Can bloggers, Instagrammers, and influencers deduct journey bills?

  • Are you thinking of starting a travel blog so that you can write off all of your family vacations? Think again The IRS has specific requirements that determine whether your blog is a business or a hobby.
  • Business expenses, including travel expenses, must also be considered “normal and necessary” to qualify. Many travel expenses fall into a gray area.
  • Some of your website expenses can usually be considered business expenses no matter how profitable they are. Examples include your domain name, hosting, website design and some basic equipment. If you’re not sure what to deduct, you should seek help from a tax advisor.
  • You can find more stories on the Business Insider homepage.

While “traveling for free” seems like a pipe dream to most of us, a wave of online entrepreneurs has mastered the art of turning travel into a business expense.

We’re talking about travel bloggers, of course – a term used to describe website owners who write about travel destinations, hotels, travel credit cards, and other aspects of the travel industry to make a profit. These innovators somehow learned how to turn their love of travel into a career while making real money in the process.

Unfortunately, not everyone can write off their travel expenses, even if they’re a travel blogger, says Eric Nisall, founder of AccountLancer. According to Nisall, customers come to him regularly because they think they can go to a travel website and immediately start spending all of their trips on their business, but they’re usually wrong.

Like anything tax-related, the reality of writing off travel is much more complex than most people think. What you can and can’t write off is also set by the Internal Revenue (IRS).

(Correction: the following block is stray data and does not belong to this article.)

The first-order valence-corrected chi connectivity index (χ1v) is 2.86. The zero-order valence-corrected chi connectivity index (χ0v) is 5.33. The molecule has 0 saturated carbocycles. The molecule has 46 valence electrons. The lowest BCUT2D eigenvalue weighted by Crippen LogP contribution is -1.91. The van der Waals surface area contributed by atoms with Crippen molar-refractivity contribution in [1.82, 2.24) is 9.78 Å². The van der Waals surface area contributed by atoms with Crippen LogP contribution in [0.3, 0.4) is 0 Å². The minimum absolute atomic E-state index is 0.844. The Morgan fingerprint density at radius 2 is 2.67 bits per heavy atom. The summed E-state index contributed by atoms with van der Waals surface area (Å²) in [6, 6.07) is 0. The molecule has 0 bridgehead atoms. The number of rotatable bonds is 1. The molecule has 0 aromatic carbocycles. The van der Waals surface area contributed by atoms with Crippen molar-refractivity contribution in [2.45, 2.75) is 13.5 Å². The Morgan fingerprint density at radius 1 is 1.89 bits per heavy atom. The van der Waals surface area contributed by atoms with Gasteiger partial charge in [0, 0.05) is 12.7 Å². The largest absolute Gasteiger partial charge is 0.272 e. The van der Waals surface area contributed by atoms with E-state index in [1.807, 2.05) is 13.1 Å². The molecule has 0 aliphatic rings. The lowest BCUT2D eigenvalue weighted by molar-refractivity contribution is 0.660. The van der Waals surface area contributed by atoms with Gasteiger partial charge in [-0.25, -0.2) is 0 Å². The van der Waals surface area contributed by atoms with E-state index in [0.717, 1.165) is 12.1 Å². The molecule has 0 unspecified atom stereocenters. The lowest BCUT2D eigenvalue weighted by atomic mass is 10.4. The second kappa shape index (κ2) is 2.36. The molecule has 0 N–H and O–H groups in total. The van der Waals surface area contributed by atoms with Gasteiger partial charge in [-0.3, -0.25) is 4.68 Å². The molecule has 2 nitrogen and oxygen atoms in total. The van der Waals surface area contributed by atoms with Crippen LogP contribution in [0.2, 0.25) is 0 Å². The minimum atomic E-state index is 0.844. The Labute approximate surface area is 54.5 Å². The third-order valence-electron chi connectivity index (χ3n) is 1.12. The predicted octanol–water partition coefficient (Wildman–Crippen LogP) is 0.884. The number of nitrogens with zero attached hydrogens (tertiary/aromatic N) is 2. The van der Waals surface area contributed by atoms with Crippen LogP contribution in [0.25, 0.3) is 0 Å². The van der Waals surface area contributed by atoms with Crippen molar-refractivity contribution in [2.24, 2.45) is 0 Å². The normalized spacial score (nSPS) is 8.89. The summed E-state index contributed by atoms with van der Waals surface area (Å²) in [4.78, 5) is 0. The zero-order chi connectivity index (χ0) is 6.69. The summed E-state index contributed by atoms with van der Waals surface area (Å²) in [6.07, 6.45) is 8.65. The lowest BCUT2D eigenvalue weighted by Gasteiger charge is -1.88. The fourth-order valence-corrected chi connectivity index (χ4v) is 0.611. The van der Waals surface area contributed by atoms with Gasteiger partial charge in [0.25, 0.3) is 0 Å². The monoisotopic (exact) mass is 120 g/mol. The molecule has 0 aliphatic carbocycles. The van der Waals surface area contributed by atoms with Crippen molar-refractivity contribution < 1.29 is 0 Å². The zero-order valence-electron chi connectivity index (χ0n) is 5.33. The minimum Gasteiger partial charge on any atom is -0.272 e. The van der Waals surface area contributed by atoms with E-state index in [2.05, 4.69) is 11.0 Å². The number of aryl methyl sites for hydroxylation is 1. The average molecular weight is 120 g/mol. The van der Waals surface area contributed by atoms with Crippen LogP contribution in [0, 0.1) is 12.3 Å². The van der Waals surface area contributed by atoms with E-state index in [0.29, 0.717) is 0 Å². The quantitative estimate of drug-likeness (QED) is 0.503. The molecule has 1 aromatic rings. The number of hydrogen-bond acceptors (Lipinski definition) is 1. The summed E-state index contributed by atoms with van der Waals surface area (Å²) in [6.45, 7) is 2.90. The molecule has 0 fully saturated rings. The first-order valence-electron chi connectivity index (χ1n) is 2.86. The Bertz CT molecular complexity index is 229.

Is your travel blog a business or a hobby?

According to Nisall, the main factor that determines whether you can write off travel expenses is whether your business is currently a business or a hobby – regardless of how you hope it works in the future. The IRS lists some guidelines on their website that can help you determine where you stand.

According to Nisall, the top factors that apply to travel blogging are:

  • Whether you are doing the activity in a business-like manner, keeping complete and accurate books and records
  • Whether the time and effort you put into the activity indicates that you intend to make it profitable
  • Whether you depend on income from the job for your livelihood
  • Whether your losses were due to circumstances beyond your control (or normal in the early stages of your type of business)
  • Whether the activity will make a profit in a few years and how much profit it will make

By looking at this list, you can easily see where people might be having trouble the first time – especially with regards to time, income dependency, and profitability requirements. That’s because most people start a blog as a “side appearance,” which means that both the time investment and confidence in the income factors generally fall short, says Nisall.

While travel bloggers make making money online a breeze, it couldn’t be further from the truth. For profit blogging is actually quite difficult; It takes a lot more than just adorable bikini pics or family vacation photos to generate real income from the top ways bloggers use (affiliate marketing, display ads, PPC ads, etc). Like it or not, most bloggers shouldn’t expect any to make money for the first six to twelve months. After that, they may do a little or a lot – but it may take years to figure it out.

Not everyone with a travel blog wants to be aware of these requirements, but it doesn’t change the fact that they exist. According to Nisall, realistically, you can still expect to deduct many of your regular expenses right away, including the cost of setting up, running and creating a design.

“Don’t try to immediately pull out thousands of dollars in travel and equipment expenses, however,” he says. If you do, don’t be surprised if you get audited by the IRS.

Are your business expenses normal and necessary?

Another important aspect of blogging travel is the IRS requirement that the business expense be “normal and necessary”. According to the IRS, a normal expense is one that is “common and accepted in your trade or business” while a necessary expense is “one that is helpful and appropriate to your trade or business”.